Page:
As Broc noted in the blog last week, we posted an Advance Copy of our January-February 2008 Issue of The Corporate Executive to provide timely guidance for those currently drafting their CD&As. While many of the topics addressed in this issue relate to specific areas of concern raised by the Staff in its executive compensation review program, some of the model disclosures deal with areas where more analysis is necessary in your proxy statement even if not raised in the Staff’s review.
One of these areas is the discussion and analysis of stock ownership requirements, where compensation consultants are now expressing concerns that companies need to reassess their ownership guidelines because they are now too low, often dating back to a time when the value of equity grants was not as high and most equity awards were in the form of stock options. Our model disclosure highlights how a company might describe the compensation committee’s analysis (and adjustment) of the company’s stock ownership requirements.
Here is where you can access this Advance Copy now (you will need to renew for ’08 to receive it). Note that we will be mailing this issue to ’08 subscribers early in January. Feel free to let me or Broc know if you have any thoughts on the model disclosures in the Advance Copy. If you are not yet a subscriber, we encourage you to take advantage of a no-risk trial, which will give you immediate access to this important issue.
Changed Rule 144: Effective February 15th – Practical Guidance Coming
Yesterday, the SEC posted a conforming version of its Rule 144 adopting release to match what was just published in the Federal Register. Since the release has now been published, the effective date for the new rule is February 15th. The revised holding periods and other amendments are applicable to securities acquired before or after February 15th.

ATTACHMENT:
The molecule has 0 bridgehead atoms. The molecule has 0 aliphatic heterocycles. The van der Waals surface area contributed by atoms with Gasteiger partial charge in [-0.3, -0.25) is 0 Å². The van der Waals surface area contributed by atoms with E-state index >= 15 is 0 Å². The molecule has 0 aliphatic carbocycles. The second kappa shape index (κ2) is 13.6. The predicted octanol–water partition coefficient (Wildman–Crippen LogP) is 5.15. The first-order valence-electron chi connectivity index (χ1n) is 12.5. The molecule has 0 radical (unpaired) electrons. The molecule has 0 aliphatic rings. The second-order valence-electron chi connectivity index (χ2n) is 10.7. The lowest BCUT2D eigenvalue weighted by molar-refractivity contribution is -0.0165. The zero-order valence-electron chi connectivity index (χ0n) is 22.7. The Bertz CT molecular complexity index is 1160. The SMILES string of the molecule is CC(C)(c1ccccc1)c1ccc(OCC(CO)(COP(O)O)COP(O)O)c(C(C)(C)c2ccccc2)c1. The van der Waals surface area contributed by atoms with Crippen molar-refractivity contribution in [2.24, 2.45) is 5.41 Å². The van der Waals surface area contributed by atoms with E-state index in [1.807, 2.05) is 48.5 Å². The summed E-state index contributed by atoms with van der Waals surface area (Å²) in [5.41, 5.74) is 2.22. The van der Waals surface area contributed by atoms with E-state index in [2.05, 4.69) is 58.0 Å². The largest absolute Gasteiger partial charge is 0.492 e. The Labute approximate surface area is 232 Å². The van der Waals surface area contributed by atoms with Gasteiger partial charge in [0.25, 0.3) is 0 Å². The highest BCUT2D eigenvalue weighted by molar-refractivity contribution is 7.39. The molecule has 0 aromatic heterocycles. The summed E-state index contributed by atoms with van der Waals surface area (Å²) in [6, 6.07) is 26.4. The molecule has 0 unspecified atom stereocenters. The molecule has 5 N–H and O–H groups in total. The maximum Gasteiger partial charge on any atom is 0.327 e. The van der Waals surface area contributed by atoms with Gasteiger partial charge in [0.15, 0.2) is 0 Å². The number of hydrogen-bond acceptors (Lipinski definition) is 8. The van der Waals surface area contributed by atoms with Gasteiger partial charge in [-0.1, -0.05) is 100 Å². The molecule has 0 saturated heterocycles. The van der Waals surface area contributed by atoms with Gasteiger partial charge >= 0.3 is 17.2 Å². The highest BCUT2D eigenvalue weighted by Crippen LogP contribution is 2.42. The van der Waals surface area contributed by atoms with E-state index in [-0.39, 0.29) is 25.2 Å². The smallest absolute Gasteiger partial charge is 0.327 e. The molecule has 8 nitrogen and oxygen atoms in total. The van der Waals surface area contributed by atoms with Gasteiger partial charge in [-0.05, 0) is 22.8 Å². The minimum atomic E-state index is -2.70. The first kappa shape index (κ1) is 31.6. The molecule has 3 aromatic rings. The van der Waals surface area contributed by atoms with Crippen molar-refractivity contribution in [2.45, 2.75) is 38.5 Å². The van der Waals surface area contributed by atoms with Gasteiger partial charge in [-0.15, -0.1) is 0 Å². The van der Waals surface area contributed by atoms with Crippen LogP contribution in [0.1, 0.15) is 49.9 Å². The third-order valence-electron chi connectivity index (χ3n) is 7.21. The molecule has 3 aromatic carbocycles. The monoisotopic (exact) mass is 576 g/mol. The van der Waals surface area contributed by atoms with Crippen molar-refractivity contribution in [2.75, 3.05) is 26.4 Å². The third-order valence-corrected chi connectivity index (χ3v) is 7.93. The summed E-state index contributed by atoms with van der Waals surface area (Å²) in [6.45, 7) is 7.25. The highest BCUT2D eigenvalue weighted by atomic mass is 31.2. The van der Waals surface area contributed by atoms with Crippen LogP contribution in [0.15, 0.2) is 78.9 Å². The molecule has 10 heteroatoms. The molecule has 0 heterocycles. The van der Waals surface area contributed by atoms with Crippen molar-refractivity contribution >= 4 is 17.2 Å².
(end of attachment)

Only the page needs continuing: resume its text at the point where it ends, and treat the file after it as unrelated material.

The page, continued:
And since the new rule takes effect further out than expected, we have bumped back the date of our webconference – “New Rule 144: Everything You Need to Know – And Do NOW” – to Wednesday, January 30th. The conference will be archived in case that date doesn’t work for you.
Jesse Brill, Bob Barron and Alan Dye are busy working on the Key Conference Materials, which will provide the specific procedures, new memos, legends, representation letters, etc. that you will need to protect yourself. Some members have posted questions about the rule changes in our “Rule 144 Q&A Forum” and those will be answered during the conference.
Act Now: Protect your company (and your key executives and clients) and take advantage of reduced rates for those of you that use the TheCorporateCounsel.net and The Corporate Counsel by registering online or via this order form.
Yet Another SOX 404 Delay in the Works
In testimony before the House Committee on Small Business yesterday, Chairman Cox stated that he intends to propose that the SEC authorize a further one-year delay in implementation of the Section 404(b) audit requirement for non-accelerated filers. Without the delay, those issuers would have to comply with the audit requirement for fiscal years ending after December 15, 2008. Cox said that the delay is necessary so the Staff of the Office of Economic Analysis can complete a survey of the costs and benefits associated with implementing Section 404 requirements, which is expected to consist of a web-based survey and in-depth interviews with a subset of issuers.
I suspect that no delay for management’s assessment is warranted now that issuers have this “Section 404 Guide for Small Business.” The very happy people on the cover of this guide don’t seem to have a care in the world. They have obviously embraced the SEC’s new slogan for 404: “It doesn’t have to be a chore.”
– Dave Lynn